Spotlight on Safety: The Loading Docks

Here at Medlin Ramps, we specialize in, well…ramps – specifically, ramps for logistics solutions, such as those often used at loading yards and loading docks.

If you read our blog on a regular basis, you know that we are pretty fanatical about safety, because there is such a huge payoff for such a small amount of effort, it actually pays to be just a little crazy and obsessive about it.  Every worker – and every manager – should feel pride and happiness at the end of every workday, when everyone goes home happy, healthy and ready to come back to work the next day.  That’s Medlin’s philosophy, and it guides everything we do.

However, we don’t think our commitment to safety should end at selling you a high-quality piece of equipment engineered to the highest standards – we’ll always do that, but we think that’s just part of the process.  We also want to take a little time on our blog today to help you improve safety at the site where our products are part of your everyday operations.

To that end, here are some suggestions to help improve safety at the loading docks, where – maybe a bit surprisingly – what can seem like minor hazards can actually end up being fatal.  Let’s get started:

Your measures to prevent falls might not be stringent enough.  Loading docks aren’t usually that high – a young person in good health probably wouldn’t have a problem jumping down from one and landing on their feet without injury, for instance.  But falling off of them, or having a ramp collapse underneath you because it wasn’t properly installed, can be fatal.  Make sure you have all of the following:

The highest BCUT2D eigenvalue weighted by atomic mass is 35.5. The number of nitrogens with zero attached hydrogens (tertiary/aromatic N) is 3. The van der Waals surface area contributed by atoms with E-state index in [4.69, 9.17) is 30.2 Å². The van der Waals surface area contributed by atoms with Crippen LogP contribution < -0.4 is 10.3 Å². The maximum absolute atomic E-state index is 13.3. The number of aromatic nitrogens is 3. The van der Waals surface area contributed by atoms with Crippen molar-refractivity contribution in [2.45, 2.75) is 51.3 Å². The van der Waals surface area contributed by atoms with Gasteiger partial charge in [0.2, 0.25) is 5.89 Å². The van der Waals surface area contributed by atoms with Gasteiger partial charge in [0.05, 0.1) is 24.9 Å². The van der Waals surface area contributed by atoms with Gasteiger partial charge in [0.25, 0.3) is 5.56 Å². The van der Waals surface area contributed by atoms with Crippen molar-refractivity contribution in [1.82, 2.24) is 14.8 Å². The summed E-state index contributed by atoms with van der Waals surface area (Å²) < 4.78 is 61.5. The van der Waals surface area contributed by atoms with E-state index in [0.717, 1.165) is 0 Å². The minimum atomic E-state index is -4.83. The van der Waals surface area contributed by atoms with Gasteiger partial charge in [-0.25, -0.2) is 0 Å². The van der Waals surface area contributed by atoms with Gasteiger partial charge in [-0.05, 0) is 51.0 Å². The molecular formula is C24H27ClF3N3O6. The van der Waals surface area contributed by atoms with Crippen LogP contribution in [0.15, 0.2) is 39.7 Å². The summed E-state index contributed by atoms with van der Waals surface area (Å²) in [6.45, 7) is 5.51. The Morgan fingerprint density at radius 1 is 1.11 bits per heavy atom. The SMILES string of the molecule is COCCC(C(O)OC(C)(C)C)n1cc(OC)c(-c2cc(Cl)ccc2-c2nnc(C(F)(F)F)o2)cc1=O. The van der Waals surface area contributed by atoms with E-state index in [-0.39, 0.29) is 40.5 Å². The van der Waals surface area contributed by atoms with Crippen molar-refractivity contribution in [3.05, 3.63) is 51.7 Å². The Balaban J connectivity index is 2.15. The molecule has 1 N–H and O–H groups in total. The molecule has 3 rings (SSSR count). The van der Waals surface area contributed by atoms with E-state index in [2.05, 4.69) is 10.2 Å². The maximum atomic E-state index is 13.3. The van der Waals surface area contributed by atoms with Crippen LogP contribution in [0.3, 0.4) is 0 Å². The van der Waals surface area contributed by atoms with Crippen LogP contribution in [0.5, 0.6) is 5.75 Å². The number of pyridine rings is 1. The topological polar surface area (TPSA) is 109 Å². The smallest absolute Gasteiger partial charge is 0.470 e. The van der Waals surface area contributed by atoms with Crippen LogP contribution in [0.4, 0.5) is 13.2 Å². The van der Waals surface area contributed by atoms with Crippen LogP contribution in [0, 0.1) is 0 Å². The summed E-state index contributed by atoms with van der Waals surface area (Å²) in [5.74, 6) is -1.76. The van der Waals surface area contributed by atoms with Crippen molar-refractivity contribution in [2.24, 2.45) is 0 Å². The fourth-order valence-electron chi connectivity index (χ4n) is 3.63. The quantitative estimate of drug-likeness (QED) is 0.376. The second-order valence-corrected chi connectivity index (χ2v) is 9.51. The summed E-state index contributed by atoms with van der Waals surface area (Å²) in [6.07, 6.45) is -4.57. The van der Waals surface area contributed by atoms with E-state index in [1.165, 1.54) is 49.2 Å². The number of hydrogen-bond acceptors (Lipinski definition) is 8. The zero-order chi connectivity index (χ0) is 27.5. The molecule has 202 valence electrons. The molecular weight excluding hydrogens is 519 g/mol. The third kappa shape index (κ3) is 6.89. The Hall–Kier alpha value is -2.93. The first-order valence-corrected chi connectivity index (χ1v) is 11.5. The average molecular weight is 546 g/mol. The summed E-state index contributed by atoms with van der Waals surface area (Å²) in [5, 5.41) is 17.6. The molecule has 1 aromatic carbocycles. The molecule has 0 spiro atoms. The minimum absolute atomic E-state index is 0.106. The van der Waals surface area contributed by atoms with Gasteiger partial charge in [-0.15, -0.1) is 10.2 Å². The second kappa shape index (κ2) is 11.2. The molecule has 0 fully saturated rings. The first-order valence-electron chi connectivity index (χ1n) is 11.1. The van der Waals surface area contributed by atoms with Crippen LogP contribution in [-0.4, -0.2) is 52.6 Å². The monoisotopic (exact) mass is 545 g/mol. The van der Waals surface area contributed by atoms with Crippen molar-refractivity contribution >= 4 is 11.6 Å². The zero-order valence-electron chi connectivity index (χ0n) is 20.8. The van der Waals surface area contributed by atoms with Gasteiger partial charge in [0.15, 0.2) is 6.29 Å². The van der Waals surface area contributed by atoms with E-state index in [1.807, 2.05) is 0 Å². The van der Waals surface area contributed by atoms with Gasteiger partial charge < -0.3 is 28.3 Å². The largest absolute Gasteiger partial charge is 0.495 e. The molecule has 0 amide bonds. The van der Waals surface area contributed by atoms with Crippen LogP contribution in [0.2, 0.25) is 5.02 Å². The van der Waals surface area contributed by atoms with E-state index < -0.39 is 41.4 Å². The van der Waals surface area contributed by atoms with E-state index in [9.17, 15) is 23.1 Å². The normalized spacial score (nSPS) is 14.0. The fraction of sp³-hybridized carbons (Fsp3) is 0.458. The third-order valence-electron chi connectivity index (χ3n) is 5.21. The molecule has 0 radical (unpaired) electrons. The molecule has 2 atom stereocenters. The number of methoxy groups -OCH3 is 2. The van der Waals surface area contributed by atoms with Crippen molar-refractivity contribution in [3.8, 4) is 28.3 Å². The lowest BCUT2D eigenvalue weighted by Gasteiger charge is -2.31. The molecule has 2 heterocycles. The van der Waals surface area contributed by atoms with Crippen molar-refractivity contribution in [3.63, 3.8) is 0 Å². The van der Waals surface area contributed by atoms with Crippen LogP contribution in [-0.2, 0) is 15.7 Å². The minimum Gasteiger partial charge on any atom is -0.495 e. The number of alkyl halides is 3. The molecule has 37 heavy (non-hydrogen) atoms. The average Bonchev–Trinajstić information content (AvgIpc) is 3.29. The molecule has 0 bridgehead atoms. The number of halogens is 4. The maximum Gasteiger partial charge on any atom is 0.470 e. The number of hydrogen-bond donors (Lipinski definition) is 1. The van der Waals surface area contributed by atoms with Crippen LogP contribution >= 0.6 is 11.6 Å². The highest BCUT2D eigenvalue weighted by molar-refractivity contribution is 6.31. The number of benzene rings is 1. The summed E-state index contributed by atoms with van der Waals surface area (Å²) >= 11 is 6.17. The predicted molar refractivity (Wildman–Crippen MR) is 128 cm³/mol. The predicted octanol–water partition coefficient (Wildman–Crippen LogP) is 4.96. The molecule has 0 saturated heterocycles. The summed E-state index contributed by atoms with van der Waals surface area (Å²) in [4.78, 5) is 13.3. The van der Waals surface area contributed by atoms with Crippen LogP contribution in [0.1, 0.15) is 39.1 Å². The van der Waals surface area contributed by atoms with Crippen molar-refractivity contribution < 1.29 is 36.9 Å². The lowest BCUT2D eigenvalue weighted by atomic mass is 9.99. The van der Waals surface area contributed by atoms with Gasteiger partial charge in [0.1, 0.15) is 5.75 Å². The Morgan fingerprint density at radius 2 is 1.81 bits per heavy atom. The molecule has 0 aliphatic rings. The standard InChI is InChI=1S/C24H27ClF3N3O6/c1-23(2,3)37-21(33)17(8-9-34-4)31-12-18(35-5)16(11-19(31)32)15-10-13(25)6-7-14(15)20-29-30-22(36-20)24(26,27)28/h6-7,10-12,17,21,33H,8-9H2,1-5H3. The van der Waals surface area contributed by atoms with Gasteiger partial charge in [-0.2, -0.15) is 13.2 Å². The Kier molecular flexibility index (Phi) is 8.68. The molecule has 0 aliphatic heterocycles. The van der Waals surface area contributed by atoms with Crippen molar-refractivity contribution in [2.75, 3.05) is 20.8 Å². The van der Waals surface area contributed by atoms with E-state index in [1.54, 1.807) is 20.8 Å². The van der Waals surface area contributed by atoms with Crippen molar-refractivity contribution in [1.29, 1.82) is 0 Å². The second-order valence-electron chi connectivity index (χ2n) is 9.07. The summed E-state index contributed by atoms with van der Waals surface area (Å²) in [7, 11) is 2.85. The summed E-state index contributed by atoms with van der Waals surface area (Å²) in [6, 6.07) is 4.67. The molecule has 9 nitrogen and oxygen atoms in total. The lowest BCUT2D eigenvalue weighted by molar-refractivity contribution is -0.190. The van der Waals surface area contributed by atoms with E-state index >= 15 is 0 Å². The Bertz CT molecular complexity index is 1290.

Measures to improve traction when using loading docks in bad weather, such as rain, ice, sleet or snow measures to keep workers a safe distance from the edge of the loading dock when not directly using it.

Measures to prevent tail swing curbed ramps and dock boards to keep lift trucks from sliding while operating measures to ensure the loading dock is always clear and clean, regardless of whether it’s in use bright paint to make edges visible Entering trucks or railcars ups the safety ante.  Going back and forth between truck or railcar trailers is a major source of safety problems for folks working on the loading yards.  Here are some safety musts that need to be in place:

Wheel chocks and brakes set for all highway trucks, so they don’t roll during loading or unloading. Fixed jacks to support semitrailers so they don’t upend Positive protection to stop railroad cars from moving once dock boards and bridge plates are in position.

Powered dock boards and ramps built to the highest specifications of quality and standards (we personally believe that hydraulic ramps are flawed from start to finish.)

There are many more safety precautions, of course, but these are some of the most important.  It’s a triumph at the end of every workday when everyone goes home healthy and safe – and at Medlin Ramps, we’re happy to be part of those important – though often overlooked – daily victories.

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